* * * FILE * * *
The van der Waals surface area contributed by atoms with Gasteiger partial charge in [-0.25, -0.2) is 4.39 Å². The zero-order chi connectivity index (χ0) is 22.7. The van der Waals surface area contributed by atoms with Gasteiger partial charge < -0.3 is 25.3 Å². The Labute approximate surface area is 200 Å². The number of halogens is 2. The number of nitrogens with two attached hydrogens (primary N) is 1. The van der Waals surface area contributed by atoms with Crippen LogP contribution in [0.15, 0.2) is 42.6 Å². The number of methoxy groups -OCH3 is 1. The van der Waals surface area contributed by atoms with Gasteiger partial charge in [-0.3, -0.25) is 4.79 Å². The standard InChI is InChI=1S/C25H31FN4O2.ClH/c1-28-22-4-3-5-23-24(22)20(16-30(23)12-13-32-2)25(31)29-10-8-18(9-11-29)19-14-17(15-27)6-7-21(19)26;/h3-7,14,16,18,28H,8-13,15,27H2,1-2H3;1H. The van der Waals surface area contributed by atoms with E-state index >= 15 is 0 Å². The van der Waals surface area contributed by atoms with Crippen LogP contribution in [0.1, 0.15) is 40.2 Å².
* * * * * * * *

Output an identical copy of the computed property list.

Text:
The van der Waals surface area contributed by atoms with Gasteiger partial charge in [-0.25, -0.2) is 4.39 Å². The zero-order chi connectivity index (χ0) is 22.7. The van der Waals surface area contributed by atoms with Gasteiger partial charge < -0.3 is 25.3 Å². The Labute approximate surface area is 200 Å². The number of halogens is 2. The number of nitrogens with two attached hydrogens (primary N) is 1. The van der Waals surface area contributed by atoms with Crippen LogP contribution in [0.15, 0.2) is 42.6 Å². The number of methoxy groups -OCH3 is 1. The van der Waals surface area contributed by atoms with Gasteiger partial charge in [-0.3, -0.25) is 4.79 Å². The standard InChI is InChI=1S/C25H31FN4O2.ClH/c1-28-22-4-3-5-23-24(22)20(16-30(23)12-13-32-2)25(31)29-10-8-18(9-11-29)19-14-17(15-27)6-7-21(19)26;/h3-7,14,16,18,28H,8-13,15,27H2,1-2H3;1H. The van der Waals surface area contributed by atoms with E-state index >= 15 is 0 Å². The van der Waals surface area contributed by atoms with Crippen LogP contribution in [0.1, 0.15) is 40.2 Å².